fate Jaco did but we have to realize that Jaco had a disease and we as a community did not save him like we could have.

HC: After 10 years with Fondue Monks, what is your take on the music industry?

RZ: I have been lucky enough to have seen a whole lot this past ten years and I could write a book to fully express myself on this topic. I will give it to you in a short form. When I started the band in 1991 I wanted to play in a band where I could play the way I wanted to and express myself on my given instrument. Then I wanted to play all the best clubs in town. Then I wanted to travel and play different cities. I then was consumed with getting signed and could not understand why these lame bands were getting signed all the time and not selling any records when my little band was consistently selling CD’s.

When the record guys started coming around because they saw something they liked, they wanted us to change and become more like what they were signing. We signed an independent deal and this just hipped us to what a record deal was all about–the man gets everything and you get flushed down the toilet! So now I am back to playing the cool shows I want to play, avoiding all record companies, and still expressing myself the way I want to and my band is killing in about five or six different cities which have really given us a lot of support.

My take right now is that the industry is in a make-or-break year. I mean, they have really put themselves in a tough position. Sony lost more than $140 million last year, fired Tommy Mottola, and is in direct conflict with itself due to the fact that blank CD’s rose in sales more than 60 percent and Sony is the largest producer of MP3 players and products that are made for the downloading free music. So get this: here is one of the major record companies losing sales on their artists but has another division in the company that is making products that are stealing sales away from the record side of Sony (can you say “Hmmm!) I will tell you this–any company who loses $140 million a year cannot keep doing this and continue in this business.

It is not just downloading free music that is killing the music industry. I truly feel and have heard it from so many music fans that the record industry has failed to market to the over-30-year-old crowd. Last time I checked their money was the same color as the little kids that buy the crap pop–green. Isn’t that what these record labels care about most? Also, when was the last time an album was marketed and not just a single? The record companies are to blame for this also, this attitude of a one-hit-wonder-no-talent-bulls**t artist that will not have a career after the MTV-flavor-of-the-month runs out. The record companies are not interested in a career?s worth of music or developing an artist anymore. They are interested in a quick buck, not seeing that in the long run they have run themselves out of business. I could go on but I think this year is pivotal for the music industry in all kinds of ways.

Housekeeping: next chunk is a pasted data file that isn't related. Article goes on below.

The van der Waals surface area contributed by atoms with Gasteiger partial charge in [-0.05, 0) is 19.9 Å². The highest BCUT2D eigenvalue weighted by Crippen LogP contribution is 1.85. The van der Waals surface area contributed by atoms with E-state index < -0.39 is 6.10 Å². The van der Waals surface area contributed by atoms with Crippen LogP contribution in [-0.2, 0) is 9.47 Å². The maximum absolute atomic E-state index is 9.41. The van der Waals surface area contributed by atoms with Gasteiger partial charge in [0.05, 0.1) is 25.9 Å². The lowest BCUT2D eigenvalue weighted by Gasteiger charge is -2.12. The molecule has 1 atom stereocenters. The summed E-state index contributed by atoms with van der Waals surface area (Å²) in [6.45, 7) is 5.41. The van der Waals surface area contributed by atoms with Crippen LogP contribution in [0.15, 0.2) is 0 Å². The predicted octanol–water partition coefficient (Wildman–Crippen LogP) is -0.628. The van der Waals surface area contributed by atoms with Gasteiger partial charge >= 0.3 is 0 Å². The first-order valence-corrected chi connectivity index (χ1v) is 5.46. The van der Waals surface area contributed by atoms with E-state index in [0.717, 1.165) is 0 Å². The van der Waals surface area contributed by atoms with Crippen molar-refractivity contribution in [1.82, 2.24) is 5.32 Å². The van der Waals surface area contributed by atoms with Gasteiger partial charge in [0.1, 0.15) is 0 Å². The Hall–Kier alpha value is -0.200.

HC: You were voted Best Bassist in Houston in the 2002 Houston Press Music Awards? How was that?

RZ: It was great to finally win since I had been nominated several times…I had won the critic?s pick the year before which surprised me, but to win both the popular vote and the critic?s pick was awesome. It is great to be recognized since there are a ton of great players in this city. It felt good, but I will be honest and say I would like to win a few more times. I hope that does not sound too terrible. It has given me a lot of respect and legitimacy.

HC: What’s in your CD player right now?

RZ: M Squared by Marcus Miller. He won a Grammy in 2002 for best bass artist. It is incredible and infectious. I recommend it to everyone whether you?re a musician or not. Peace–Out!

Okay. I hope you enjoyed that.

Please visit the Zam Records site and buy his CD. For more on Fondue Monks, read this in-depth article that recently appeared in Swizzle-Stick.

You can visit the Fondue Monks fan club site for more information on them.

Thanks for your time. Please email me with any questions or comments.

Now Playing in my iPOD: The Webb BrothersMaroon

Tags: Music